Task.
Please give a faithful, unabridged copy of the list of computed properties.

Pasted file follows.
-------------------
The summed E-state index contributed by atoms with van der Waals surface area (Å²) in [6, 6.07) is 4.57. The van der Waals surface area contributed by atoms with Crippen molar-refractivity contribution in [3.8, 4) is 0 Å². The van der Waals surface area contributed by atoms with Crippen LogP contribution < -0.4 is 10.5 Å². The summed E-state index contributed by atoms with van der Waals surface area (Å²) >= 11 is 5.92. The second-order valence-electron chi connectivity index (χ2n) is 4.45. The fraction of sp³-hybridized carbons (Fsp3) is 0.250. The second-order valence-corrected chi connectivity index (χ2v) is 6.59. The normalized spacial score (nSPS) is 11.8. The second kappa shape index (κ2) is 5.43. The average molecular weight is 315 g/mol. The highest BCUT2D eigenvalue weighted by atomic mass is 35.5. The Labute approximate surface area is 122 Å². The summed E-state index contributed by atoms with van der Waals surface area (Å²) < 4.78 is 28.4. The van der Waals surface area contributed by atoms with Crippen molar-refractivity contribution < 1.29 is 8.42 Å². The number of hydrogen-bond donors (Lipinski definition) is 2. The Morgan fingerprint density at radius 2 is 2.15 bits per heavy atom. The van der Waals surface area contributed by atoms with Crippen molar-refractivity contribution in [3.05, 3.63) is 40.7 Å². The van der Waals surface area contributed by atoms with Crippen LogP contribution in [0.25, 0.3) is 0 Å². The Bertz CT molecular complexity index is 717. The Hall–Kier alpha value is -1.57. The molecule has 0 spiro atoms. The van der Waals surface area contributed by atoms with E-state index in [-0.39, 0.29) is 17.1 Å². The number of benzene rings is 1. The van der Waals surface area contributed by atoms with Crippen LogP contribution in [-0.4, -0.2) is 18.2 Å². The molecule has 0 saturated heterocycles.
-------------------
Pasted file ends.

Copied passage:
The summed E-state index contributed by atoms with van der Waals surface area (Å²) in [6, 6.07) is 4.57. The van der Waals surface area contributed by atoms with Crippen molar-refractivity contribution in [3.8, 4) is 0 Å². The van der Waals surface area contributed by atoms with Crippen LogP contribution < -0.4 is 10.5 Å². The summed E-state index contributed by atoms with van der Waals surface area (Å²) >= 11 is 5.92. The second-order valence-electron chi connectivity index (χ2n) is 4.45. The fraction of sp³-hybridized carbons (Fsp3) is 0.250. The second-order valence-corrected chi connectivity index (χ2v) is 6.59. The normalized spacial score (nSPS) is 11.8. The second kappa shape index (κ2) is 5.43. The average molecular weight is 315 g/mol. The highest BCUT2D eigenvalue weighted by atomic mass is 35.5. The Labute approximate surface area is 122 Å². The summed E-state index contributed by atoms with van der Waals surface area (Å²) < 4.78 is 28.4. The van der Waals surface area contributed by atoms with Crippen molar-refractivity contribution < 1.29 is 8.42 Å². The number of hydrogen-bond donors (Lipinski definition) is 2. The Morgan fingerprint density at radius 2 is 2.15 bits per heavy atom. The van der Waals surface area contributed by atoms with Crippen molar-refractivity contribution in [3.05, 3.63) is 40.7 Å². The van der Waals surface area contributed by atoms with Crippen LogP contribution in [0.25, 0.3) is 0 Å². The Bertz CT molecular complexity index is 717. The Hall–Kier alpha value is -1.57. The molecule has 0 spiro atoms. The van der Waals surface area contributed by atoms with E-state index in [-0.39, 0.29) is 17.1 Å². The number of benzene rings is 1. The van der Waals surface area contributed by atoms with Crippen LogP contribution in [-0.4, -0.2) is 18.2 Å². The molecule has 0 saturated heterocycles.